Review: Some of us Scream

Various – Some of us Scream, Some of us Shout (Monkey Press), edited by Greg Bull and Mike Dines

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This collective autobiography of writings and reprints is a piece of history in which to lose yourself. It catalogues a barely chartered era in the early-to-mid 1980s; gathering together first-hand accounts of gigs, zine interviews, Xeroxed handouts, creative writing and artwork.

The punk scene is often guilty of being so lost in the moment that looking backwards would kill its creative energies; it leaves its brave, resourceful, innovative past to be picked over by those without the desire, fight or vision to seek new means of expression.

But Some of us Scream has an infectious sense of urgency that sends a letter of hope and support to DIY punks 30 years into the future; bands practice, zines are glued together and homebrew is drunk despite a bleak backdrop of impending nuclear war, animal suffering and government brutality from Thatcher’s Conservatives.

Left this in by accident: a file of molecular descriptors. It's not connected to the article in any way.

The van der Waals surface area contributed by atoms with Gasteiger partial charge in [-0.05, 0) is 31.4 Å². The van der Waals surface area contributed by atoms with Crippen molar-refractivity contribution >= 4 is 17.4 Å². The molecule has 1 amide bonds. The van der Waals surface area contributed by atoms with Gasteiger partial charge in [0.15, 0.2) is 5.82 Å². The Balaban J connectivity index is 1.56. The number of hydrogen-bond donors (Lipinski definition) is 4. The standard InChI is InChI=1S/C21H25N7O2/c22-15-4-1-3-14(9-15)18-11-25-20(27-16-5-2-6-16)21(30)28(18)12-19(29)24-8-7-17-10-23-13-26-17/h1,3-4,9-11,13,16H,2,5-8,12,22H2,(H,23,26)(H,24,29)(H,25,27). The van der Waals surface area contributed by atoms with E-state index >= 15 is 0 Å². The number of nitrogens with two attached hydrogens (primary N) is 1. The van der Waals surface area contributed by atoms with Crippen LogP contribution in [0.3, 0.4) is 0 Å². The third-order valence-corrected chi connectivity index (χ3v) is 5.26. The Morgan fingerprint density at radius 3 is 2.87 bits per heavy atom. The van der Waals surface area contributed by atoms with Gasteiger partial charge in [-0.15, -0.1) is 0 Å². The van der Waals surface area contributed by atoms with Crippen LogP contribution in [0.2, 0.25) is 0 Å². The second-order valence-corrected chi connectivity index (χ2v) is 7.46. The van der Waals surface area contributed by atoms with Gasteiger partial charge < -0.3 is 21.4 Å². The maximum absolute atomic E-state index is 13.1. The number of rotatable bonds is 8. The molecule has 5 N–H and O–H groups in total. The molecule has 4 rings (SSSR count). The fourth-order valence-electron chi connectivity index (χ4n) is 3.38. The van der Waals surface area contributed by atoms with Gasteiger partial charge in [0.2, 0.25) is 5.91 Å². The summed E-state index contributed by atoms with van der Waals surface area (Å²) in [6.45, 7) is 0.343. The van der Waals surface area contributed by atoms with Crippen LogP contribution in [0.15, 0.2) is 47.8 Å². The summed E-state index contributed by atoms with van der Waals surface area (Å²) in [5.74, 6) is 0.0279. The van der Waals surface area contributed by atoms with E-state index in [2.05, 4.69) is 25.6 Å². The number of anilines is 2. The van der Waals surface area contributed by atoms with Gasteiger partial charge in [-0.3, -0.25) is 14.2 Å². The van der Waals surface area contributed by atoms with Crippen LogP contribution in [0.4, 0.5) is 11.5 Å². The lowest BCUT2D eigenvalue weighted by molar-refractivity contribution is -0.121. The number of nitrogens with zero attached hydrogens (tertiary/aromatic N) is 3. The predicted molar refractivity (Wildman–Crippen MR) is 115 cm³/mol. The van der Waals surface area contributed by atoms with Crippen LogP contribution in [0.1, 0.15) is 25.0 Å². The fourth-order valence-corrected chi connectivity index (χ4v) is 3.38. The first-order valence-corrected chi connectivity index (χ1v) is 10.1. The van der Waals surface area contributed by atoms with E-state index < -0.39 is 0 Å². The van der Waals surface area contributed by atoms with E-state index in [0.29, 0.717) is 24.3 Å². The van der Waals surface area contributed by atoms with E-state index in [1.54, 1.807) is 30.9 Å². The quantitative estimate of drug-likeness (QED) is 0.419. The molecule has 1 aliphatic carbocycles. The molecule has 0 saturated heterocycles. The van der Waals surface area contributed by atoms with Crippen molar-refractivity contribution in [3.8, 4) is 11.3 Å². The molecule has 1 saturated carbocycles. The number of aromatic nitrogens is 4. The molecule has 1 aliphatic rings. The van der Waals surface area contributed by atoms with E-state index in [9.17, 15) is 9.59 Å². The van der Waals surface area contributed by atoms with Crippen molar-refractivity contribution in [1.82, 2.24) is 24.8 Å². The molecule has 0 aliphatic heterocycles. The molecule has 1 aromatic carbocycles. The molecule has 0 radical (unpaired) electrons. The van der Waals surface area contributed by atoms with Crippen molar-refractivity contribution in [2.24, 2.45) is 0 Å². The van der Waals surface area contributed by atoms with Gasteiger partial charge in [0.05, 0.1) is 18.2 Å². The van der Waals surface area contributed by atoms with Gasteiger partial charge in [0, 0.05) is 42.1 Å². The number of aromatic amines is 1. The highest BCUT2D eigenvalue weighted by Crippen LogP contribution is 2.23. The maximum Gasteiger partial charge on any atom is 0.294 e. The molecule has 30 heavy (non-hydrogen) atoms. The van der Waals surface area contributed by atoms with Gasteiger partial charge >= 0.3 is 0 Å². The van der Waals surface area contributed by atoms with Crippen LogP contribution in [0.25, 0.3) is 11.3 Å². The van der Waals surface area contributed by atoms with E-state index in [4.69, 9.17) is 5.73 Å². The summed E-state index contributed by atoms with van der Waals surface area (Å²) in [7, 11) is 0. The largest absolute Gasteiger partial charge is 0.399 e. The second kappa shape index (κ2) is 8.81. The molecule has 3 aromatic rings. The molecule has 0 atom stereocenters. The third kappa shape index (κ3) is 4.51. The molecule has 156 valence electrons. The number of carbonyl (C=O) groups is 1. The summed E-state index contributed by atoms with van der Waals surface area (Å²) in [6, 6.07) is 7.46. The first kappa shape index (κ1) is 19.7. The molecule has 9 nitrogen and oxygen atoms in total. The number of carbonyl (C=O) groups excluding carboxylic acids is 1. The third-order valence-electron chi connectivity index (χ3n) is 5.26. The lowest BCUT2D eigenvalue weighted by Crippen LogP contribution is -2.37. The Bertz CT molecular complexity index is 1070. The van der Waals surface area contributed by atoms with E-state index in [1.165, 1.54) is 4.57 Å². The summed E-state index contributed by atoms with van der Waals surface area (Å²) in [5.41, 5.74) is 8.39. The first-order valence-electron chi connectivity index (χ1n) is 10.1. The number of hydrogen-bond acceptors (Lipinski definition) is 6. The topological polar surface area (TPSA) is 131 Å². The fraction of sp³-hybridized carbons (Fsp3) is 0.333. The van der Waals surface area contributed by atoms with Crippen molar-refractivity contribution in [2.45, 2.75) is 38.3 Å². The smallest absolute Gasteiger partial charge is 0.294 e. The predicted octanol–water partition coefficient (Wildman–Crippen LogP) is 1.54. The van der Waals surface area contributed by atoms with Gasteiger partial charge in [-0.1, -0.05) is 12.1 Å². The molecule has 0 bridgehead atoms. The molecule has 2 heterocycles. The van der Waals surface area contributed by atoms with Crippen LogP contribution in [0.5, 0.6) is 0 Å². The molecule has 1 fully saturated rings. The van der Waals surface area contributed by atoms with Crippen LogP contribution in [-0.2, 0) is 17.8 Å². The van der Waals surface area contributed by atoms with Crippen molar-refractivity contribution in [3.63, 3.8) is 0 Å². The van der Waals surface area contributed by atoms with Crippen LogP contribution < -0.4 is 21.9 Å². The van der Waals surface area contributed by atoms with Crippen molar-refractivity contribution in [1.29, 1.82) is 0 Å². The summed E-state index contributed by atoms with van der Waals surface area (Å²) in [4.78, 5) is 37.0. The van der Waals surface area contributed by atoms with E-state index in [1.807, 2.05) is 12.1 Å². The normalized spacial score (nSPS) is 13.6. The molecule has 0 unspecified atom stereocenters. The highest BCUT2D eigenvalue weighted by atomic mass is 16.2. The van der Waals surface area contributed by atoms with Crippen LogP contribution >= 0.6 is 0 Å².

Throughout, this 270-page collection gathers together personal tales from what we’d later call anarchopunk; Chris Butler gives a fan’s-eye view of his first Conflict gig, while Vincent Learoyd remembers Dirt’s tour supporting Crass. Anth Palmer relates being a teenage vegetarian in West Yorkshire, while Alastair Gordon recounts the birth of UK hardcore. Rudimentary Peni booklets are reprinted in their original, barely-legible glory, while Antisect fanzine interviews are presented with their original, daring honesty.

Whether you were there at the time or are fascinated by a musical and social movement that lost itself in its own moment of creation, Some of us Scream will be your bedtime reading for some time to come – and kindle our dreams of better worlds to come too.



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